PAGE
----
Leading productivity

On the subject of what key factors business leaders need to consider to inspire a greater level of productivity and innovation from their employees and contracted professional resources, Cook turns to Paul Cobban, co-author of ‘Eat, Sleep, Innovate‘ who speaks about leaders needing to do three things:

  1. Paint a vivid picture of the future – business transformation is discombobulating. The only way to get through it is to know where you are heading.
  2. Break the challenge down into manageable chunks – do this by getting decision-makers in the same room, creating a shared north star metric, and taking immediate action when you can.
  3. Create a climate of change that ultimately becomes the culture – break down the three barriers to innovation: lack of psychological safety, silos and looking for credit over a common purpose.

“I am proud to say that Hyper Island Asia Pacific exceeded our pre-COVID budget in 2020. Connecting the dots as I look back, we carried out these three things studiously,” she said.

Focusing on courage and technology in 2021

Speaking of the future of work, Cook commented: “In our work with the Jardines Digital, IT and Innovation Academy (JDIIA), we take this 188-year-old conglomerate with us as we all learn to collaborate and thrive in the digital space. Jardines’ businesses vary from Jardines Aviation Services to KFC – it is very diverse.”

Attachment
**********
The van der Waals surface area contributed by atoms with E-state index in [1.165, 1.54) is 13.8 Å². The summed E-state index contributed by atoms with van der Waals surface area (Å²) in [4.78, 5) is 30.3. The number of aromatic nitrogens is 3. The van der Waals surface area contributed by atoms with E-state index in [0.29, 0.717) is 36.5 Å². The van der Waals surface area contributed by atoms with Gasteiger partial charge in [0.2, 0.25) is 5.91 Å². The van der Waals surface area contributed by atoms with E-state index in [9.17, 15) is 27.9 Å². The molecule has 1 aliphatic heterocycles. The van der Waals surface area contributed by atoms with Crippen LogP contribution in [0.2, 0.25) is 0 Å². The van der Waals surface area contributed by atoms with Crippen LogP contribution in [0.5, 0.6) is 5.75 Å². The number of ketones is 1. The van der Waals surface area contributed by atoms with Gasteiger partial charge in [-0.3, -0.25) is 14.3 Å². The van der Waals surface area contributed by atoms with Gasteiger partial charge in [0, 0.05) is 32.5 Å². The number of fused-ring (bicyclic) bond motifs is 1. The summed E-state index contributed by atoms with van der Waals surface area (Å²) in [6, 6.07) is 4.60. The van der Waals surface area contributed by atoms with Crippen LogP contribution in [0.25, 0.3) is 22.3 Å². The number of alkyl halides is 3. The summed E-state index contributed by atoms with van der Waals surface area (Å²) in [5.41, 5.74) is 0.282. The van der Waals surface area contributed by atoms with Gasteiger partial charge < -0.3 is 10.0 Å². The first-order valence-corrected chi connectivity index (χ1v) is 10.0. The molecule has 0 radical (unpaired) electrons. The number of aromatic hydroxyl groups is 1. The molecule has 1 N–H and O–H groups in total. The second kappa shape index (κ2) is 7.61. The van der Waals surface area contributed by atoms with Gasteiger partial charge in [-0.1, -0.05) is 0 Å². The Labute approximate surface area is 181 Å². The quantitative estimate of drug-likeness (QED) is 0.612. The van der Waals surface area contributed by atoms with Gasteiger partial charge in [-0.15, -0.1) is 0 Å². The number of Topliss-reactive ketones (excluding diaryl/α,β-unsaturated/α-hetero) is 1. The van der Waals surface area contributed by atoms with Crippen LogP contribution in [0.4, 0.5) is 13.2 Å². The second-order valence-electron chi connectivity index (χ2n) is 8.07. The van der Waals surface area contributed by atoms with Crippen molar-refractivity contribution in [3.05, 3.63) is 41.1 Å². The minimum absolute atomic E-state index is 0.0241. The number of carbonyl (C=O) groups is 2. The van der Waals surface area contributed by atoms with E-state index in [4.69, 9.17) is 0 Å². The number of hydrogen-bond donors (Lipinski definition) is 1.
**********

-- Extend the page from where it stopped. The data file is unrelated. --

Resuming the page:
What on earth do aviation, fried chicken, and everything in between have in common? Peachy Pacquing, Hyper Island Masters program director, says, ‘the world is getting more complex. There are many things to consider, the technology, the relationships, the competition, and now the pandemic.’

“The most important question when we set up the academy was – where do we start? Of course, the answer is with digitally-disrupted-humans,” she continued.

“Human-Centred Design is just as popular as Data-Driven Decision Making and Agile Ways of Working in the academy. It proves that people want to invest time in being more human, working together more effectively, using the digital technologies at their disposal.”

Courage coupled with technology will help chart the way forward, Cook elucidated: “You are never too old to learn! In the region, our Digital Management Masters Degree course has students spanning four decades of age,” said Cook. “Although the median age of edX learners is 26, there are some students well into their seventies. So ‘this old brain can’t change’ is no excuse not to share your experience and develop your capabilities with the best of the twenty-somethings.”